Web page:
6. Horses who are a bit on the cranky side, and horses who don’t get along with each other, should be given ample space and ridden in the order recommended by the guide.
  7. Encourage your horse to stride out in the walk, rather than slipping behind to the back of the group and trotting to catch up. It’s not good for your horse’s education and will become exhausting for you, the rider.
  8. At river crossings give the horse and rider ahead of you plenty of space before entering the water yourself.  This will prevent the horses from swimming on top of each other, which can be extremely dangerous.
  9. A special rule for Africa: the quieter you are, the more likely you are to have amazing wildlife encounters. So leave the loud conversations for the campfire and you’ll be amazed at the animal experiences you’ll be privy to.

How much should I tip?

Good question! On our horse riding holidays and safaris, tipping at the end of your adventure is {more often than not} customary, but each ride is different to the next. With that said, we’ve put together some guidelines so you can budget prior to the trip, don’t get flustered when working out the final amount, and have the cash {in the correct currency} on hand at the end of your ride.

And for even more peace of mind, within your Trip Prep Kit (which you’ll receive once you’ve confirmed your saddle seat), we’ll also draw your attention to the tipping guidelines for your chosen ride.

Click here to read our tipping guidelines for each destination.

What is the group size?

The group size depends on the individual ride’s popularity and capacity. On every ride page, we specify the minimum and maximum group size for that particular holiday.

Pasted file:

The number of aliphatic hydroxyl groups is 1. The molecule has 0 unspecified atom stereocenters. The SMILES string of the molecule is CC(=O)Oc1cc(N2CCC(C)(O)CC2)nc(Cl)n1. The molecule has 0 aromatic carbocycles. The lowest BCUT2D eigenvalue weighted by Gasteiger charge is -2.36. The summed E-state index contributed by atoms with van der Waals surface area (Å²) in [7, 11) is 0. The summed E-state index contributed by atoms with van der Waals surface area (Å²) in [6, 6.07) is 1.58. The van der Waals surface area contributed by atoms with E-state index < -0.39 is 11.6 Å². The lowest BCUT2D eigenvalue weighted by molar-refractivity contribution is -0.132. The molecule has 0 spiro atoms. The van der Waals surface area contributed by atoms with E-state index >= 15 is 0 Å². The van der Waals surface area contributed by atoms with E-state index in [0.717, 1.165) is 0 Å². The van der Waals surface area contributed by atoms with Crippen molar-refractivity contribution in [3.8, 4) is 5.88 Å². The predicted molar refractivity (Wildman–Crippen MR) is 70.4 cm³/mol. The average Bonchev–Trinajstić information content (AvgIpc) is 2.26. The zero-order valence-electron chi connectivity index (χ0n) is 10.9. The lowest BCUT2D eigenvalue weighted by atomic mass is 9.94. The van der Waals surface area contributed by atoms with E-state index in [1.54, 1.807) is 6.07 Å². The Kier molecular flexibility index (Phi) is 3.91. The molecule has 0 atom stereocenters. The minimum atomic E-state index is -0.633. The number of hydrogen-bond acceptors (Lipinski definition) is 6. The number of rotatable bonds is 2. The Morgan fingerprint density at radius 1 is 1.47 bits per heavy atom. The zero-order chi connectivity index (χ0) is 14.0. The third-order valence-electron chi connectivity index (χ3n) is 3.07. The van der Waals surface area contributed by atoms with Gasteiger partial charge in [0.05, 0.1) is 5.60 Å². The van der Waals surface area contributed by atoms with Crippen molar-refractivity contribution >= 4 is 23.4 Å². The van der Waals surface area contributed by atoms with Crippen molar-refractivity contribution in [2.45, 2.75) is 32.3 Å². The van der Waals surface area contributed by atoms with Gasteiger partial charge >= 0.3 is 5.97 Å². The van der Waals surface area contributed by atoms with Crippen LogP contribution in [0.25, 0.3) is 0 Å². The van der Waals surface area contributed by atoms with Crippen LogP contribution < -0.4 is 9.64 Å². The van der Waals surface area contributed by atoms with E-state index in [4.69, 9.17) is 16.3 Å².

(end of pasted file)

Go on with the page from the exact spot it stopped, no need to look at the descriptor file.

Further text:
The maximum group size with any ride that we recommend is 16 guests plus guides {with a ratio of one guide per five guests}. To be clear, you won’t be riding with 16 guests each day; instead you’ll be split into smaller sub-groups so that everyone can ride at their preferred pace. You will meet the other groups for meals and off-the-horse activities.

That said, most rides have a lower maximum group size, with some offering as few as four saddle seats per departure.

Is the riding safe?

Yes. We road test each and every ride to ensure that rider safety is of the highest standard. All of our holidays have well trained horses, experienced guides and horse handlers, and first aid kits are carried at all times. Depending on the group size, each ride will have two guides: a lead guide who rides at the front of the group and a back-up guide who rides at the tail of the group. We strongly recommend that Globetrotting clients wear a helmet while riding and interacting with horses. We also require all clients to purchase adequate travel insurance that includes cover for medical expenses and horse riding as an activity.

What type of saddle will I be riding in?

The type of saddle is dependent on the outfitter, the saddle best suited to the individual horse, and the terrain you’ll be riding through. If you prefer a specific type of saddle, a request can be made to the outfitter in advance (subject to availability).

I’m an experienced rider and don’t want to be held back by beginners.

Not a problem, we specialise in catering to experienced riders. On each ride page you’ll find the riding ability required to participate in the ride {beginner, intermediate, strong intermediate or advanced}. On rides that cater for all abilities, you will be divided into groups according to your riding level, so those who wish to can enjoy a faster paced ride when the terrain allows, while those with less experience can go at a pace they are more comfortable with.

You can filter our horse riding holiday portfolio by ‘level of experience’. You can also check your riding ability here. And if you’re still unsure which rides would be best suited to your ability and interests, please don’t hesitate to contact us.

That’s what we’re here for, to find the perfect ride for YOU.